By contrast, a lack of political candidates who had their own koenkai
forced the Frontier Party to give up without a fight in more than a fifth of
the single-seat districts. Park Cheol Hee, a disciple of Columbia University
Professor Gerald Curtis, described koenkai by calling them the Jibunto,
instead of the Jiminto-"My Own Party" instead of "the Liberal
Democratic Party." Just how important the koenkai were was shown by the fact that in races involving individual politicians, LDP candidates won 56% of the seats. But in balloting for political parties, the LDP got only 35% of the proportional representation seats.
Apart from cultural inhibitions, the biggest obstacle to conducting politics on the basis of policy choices is the philosophical divisions that prevent unity within both the Liberal Democratic Party and the New Frontier Party. Both conservative parties have in their ranks influential old politicians who profess to believe that Japan went to war first against China and then against the Allied Powers not as acts of aggression but rather to liberate Asia from Caucasian colonialists. Since becoming prime minister, Hashimoto has down-played his own hard-line historical views. But before taking office, he declared that Japan had gone to war against the colonial powers in Asia-the United States, the Netherlands, France, and England-and hence owed these nations no apology. Other conservatives in both the Liberal Democrat and the Frontier Parties, however, are deeply contrite about the war and recognize it as aggression.
Doves and hawks, big government advocates and small government advocates, also sit side by side in both parties. Consensus on specifics can't be reached, and therefore the parties resort to slogans and generalities. In addition, since 1993 so many politicians have switched parties that some critics are now saying "to a Japanese politician, policy is like a subway station. You only stand on the platform until the train comes in."
The post-1993 political turmoil, however, has brought about one fundamental change. No longer is there any notable force advocating abrogation of the U.S.-Japan Security Treaty or removal of the American bases. Today, the most radical views against the treaty and the bases come from such leaders as Yukio Hatoyama, who during the campaign advocated renegotiating the U.S.-Japan Security Treaty to downgrade its military aspects and abolishing all U.S. bases in Japan by 2010. Former Prime Minister Hosokawa, for his part, has advocated removing the U.S. Marines from Okinawa.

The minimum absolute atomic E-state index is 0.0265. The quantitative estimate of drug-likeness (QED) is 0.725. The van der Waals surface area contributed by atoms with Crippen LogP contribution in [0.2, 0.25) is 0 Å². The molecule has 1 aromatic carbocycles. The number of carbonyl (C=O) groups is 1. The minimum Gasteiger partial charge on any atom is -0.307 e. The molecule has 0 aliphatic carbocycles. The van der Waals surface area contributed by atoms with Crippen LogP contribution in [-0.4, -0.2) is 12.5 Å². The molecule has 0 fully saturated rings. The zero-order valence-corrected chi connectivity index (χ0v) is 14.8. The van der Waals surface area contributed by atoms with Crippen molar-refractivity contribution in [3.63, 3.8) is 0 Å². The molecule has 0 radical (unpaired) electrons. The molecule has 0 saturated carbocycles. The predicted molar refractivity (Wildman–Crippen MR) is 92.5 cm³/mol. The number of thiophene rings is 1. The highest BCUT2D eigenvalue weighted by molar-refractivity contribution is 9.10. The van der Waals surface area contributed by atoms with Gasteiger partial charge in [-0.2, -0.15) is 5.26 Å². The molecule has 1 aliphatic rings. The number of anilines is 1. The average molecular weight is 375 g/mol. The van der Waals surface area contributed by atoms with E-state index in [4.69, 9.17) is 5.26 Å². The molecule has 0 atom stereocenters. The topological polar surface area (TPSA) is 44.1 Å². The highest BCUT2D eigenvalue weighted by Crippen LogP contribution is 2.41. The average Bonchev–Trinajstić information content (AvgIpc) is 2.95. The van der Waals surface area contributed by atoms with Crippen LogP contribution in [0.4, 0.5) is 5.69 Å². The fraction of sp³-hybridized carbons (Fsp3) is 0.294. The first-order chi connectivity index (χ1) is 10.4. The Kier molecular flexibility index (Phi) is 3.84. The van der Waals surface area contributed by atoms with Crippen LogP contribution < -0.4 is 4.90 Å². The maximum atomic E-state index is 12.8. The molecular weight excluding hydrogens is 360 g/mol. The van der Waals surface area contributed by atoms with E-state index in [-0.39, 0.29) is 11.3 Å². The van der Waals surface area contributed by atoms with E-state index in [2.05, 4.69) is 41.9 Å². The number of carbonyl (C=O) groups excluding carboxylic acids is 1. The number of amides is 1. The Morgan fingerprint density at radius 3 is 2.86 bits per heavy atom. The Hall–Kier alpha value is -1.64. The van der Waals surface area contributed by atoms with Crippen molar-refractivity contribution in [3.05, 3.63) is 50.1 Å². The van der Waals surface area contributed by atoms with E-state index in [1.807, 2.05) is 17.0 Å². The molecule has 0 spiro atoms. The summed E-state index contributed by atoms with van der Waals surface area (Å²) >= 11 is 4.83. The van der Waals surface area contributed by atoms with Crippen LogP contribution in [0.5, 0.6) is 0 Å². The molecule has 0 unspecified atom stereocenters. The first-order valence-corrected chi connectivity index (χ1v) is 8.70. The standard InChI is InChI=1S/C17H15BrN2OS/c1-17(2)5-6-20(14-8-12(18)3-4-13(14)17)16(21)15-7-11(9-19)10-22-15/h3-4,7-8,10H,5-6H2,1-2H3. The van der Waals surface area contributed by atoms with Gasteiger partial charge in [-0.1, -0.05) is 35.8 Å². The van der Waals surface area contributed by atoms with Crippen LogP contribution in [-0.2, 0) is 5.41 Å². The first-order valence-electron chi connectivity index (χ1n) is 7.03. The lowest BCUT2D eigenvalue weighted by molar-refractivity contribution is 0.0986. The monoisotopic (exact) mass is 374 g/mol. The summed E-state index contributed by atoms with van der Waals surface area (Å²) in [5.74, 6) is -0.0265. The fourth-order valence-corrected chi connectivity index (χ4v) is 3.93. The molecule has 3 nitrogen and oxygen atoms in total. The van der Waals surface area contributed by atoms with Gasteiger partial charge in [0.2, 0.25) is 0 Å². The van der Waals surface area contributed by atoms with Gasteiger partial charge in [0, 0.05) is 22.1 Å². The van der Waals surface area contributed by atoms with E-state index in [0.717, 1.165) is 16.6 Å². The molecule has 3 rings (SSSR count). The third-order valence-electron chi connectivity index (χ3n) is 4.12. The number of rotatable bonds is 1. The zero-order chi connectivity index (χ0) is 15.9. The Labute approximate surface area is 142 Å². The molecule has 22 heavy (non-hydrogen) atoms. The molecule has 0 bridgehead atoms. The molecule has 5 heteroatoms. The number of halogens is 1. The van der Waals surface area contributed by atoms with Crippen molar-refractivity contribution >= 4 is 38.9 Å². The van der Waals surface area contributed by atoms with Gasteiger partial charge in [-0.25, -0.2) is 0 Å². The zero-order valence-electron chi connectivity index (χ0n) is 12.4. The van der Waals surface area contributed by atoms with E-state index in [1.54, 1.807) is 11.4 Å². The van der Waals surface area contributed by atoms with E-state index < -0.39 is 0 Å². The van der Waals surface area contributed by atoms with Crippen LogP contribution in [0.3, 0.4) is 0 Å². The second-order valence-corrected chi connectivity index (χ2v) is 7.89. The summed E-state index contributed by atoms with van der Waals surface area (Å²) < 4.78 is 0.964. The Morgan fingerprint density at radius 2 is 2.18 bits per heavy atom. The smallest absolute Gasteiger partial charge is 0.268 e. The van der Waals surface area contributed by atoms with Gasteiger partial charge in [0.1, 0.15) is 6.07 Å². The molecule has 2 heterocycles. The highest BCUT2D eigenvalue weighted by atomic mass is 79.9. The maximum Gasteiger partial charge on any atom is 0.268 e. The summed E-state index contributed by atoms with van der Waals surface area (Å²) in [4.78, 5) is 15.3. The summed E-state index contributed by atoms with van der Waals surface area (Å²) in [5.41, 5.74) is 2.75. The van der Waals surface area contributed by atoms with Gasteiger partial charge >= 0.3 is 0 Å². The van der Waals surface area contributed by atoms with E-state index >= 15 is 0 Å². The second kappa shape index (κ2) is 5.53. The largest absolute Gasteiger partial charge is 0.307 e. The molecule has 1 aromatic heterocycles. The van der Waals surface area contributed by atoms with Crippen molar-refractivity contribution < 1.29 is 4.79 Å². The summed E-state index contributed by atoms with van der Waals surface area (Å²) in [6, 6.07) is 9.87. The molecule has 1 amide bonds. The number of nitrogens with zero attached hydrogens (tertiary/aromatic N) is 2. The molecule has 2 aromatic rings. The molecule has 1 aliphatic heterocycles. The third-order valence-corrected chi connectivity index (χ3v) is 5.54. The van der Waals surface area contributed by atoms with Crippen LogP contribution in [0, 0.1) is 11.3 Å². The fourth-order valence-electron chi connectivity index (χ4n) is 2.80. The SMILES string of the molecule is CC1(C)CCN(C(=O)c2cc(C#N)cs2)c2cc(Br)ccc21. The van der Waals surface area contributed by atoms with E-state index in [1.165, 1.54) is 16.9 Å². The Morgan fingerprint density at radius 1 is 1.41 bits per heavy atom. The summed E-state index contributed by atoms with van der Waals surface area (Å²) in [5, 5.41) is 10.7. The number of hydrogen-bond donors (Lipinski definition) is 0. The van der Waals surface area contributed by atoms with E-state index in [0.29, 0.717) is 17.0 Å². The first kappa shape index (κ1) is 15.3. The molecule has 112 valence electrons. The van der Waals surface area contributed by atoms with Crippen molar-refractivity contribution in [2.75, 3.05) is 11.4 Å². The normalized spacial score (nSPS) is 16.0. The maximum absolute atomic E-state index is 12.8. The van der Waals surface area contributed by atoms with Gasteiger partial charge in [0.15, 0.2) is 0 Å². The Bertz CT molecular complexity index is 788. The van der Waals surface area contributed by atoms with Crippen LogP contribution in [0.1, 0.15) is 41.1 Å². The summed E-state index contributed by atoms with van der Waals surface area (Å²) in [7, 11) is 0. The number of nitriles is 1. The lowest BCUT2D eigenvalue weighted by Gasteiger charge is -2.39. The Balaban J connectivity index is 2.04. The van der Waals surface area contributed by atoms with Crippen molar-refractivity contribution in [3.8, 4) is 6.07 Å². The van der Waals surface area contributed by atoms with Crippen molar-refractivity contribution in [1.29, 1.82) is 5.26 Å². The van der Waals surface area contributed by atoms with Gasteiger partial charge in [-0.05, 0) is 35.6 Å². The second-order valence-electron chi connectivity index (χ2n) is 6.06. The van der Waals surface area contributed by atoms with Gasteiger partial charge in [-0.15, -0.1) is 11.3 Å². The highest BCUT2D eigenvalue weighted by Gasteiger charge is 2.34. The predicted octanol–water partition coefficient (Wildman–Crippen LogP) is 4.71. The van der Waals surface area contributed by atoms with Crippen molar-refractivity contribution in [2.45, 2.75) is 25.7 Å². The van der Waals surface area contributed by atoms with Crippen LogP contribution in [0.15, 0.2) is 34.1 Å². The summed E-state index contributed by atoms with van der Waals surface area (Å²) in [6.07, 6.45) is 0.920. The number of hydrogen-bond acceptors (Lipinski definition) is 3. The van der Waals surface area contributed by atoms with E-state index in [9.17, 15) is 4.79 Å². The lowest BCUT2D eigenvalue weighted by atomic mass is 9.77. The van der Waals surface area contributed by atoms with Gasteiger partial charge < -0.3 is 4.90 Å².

No Political Opposition
Although most of Japan's political analysts insist that another one or two elections will lead to a full re-alignment of politicians into new political parties, the Oct. 20 election, for me, dashed all hopes of a two-party system. Once again, there is no opposition party capable of taking over the government. Japan's "political amoeba" appeared headed back to a "1970s system," when there were one-and-a-half parties plus a smattering of also-rans. In the 1970s, the LDP was the "one" party and the Socialists were the "half party."
Today, Ozawa's New Frontier Party is shaping up as the new "half party." From August, 1993 when the anti-LDP cabinet of Prime Minister Hosokawa was installed until the Socialists bolted from the nine-party coalition in May, 1994, Ozawa's forces continued to grow with a steady flow of defectors from the Liberal Democratic Party. But since then, it's been all down hill. The ranks of Ozawa's New Frontier Party, which had 180 seats in the lower house when it was inaugurated in December, 1994, have been depleted by defectors. In the latest walkout, which occurred after the election, three more representatives left. The party now holds only 153 seats (including the vice speaker) . That's not even within shooting distance of a majority. Worse yet, its tie-up with the Soka Gakkai -an organization that is looked on with suspicion by the majority of Japanese who do not belong to it- limits the Frontier Party's potential growth.
The Liberal Democrats, meanwhile, have reestablished their old networks and, according to political analyst Minoru Morita, the "Iron Triangle" of politicians, businessmen and bureaucrats "is back in business." The LDP, however, is not yet home free. Not only does the party lack a majority in the lower house, which elects the prime minister. It also lacks control of the upper house, which must approve all bills except the budget and treaties.
In the next upper house election in 1998, the Liberal Democrats would have to win nearly two-thirds of the seats at stake to regain a majority-a mathematical impossibility. So if it is to be the voters who restore the LDP to full power, it will take until at least 2001, or the second upper house election from now.